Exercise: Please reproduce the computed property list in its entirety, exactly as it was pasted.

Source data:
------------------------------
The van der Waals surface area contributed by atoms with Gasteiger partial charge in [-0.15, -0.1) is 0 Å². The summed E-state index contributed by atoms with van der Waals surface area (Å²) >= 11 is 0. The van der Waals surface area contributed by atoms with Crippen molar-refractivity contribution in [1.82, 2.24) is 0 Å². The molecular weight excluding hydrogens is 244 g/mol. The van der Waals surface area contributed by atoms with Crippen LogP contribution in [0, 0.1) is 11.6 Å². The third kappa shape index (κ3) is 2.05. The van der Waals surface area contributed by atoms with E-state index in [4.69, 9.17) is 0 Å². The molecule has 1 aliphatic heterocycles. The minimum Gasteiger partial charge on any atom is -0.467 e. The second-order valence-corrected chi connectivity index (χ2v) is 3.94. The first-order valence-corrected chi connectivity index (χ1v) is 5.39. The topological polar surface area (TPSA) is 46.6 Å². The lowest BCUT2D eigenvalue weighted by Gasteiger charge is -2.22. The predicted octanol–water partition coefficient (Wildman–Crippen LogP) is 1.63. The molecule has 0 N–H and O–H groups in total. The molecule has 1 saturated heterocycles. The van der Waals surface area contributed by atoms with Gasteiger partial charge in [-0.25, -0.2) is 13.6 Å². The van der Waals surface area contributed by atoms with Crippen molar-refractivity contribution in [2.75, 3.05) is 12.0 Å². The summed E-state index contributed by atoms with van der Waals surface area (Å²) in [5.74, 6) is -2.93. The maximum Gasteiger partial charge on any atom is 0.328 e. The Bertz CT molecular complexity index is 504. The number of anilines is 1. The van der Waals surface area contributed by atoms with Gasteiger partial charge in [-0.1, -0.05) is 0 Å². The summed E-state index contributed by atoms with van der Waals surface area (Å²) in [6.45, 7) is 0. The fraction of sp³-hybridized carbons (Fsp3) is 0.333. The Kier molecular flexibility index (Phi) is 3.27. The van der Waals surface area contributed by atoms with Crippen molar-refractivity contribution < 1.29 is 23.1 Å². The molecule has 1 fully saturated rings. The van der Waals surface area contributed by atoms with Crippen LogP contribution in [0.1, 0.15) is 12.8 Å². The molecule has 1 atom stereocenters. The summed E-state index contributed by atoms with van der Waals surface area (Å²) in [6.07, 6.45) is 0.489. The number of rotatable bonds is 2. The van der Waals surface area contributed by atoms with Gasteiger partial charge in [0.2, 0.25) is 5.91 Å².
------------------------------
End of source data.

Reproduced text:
The van der Waals surface area contributed by atoms with Gasteiger partial charge in [-0.15, -0.1) is 0 Å². The summed E-state index contributed by atoms with van der Waals surface area (Å²) >= 11 is 0. The van der Waals surface area contributed by atoms with Crippen molar-refractivity contribution in [1.82, 2.24) is 0 Å². The molecular weight excluding hydrogens is 244 g/mol. The van der Waals surface area contributed by atoms with Crippen LogP contribution in [0, 0.1) is 11.6 Å². The third kappa shape index (κ3) is 2.05. The van der Waals surface area contributed by atoms with E-state index in [4.69, 9.17) is 0 Å². The molecule has 1 aliphatic heterocycles. The minimum Gasteiger partial charge on any atom is -0.467 e. The second-order valence-corrected chi connectivity index (χ2v) is 3.94. The first-order valence-corrected chi connectivity index (χ1v) is 5.39. The topological polar surface area (TPSA) is 46.6 Å². The lowest BCUT2D eigenvalue weighted by Gasteiger charge is -2.22. The predicted octanol–water partition coefficient (Wildman–Crippen LogP) is 1.63. The molecule has 0 N–H and O–H groups in total. The molecule has 1 saturated heterocycles. The van der Waals surface area contributed by atoms with Gasteiger partial charge in [-0.25, -0.2) is 13.6 Å². The van der Waals surface area contributed by atoms with Crippen molar-refractivity contribution in [2.75, 3.05) is 12.0 Å². The summed E-state index contributed by atoms with van der Waals surface area (Å²) in [5.74, 6) is -2.93. The maximum Gasteiger partial charge on any atom is 0.328 e. The Bertz CT molecular complexity index is 504. The number of anilines is 1. The van der Waals surface area contributed by atoms with Gasteiger partial charge in [-0.1, -0.05) is 0 Å². The summed E-state index contributed by atoms with van der Waals surface area (Å²) in [6.45, 7) is 0. The fraction of sp³-hybridized carbons (Fsp3) is 0.333. The Kier molecular flexibility index (Phi) is 3.27. The van der Waals surface area contributed by atoms with Crippen molar-refractivity contribution < 1.29 is 23.1 Å². The molecule has 1 fully saturated rings. The van der Waals surface area contributed by atoms with Crippen LogP contribution in [0.1, 0.15) is 12.8 Å². The molecule has 1 atom stereocenters. The summed E-state index contributed by atoms with van der Waals surface area (Å²) in [6.07, 6.45) is 0.489. The number of rotatable bonds is 2. The van der Waals surface area contributed by atoms with Gasteiger partial charge in [0.2, 0.25) is 5.91 Å².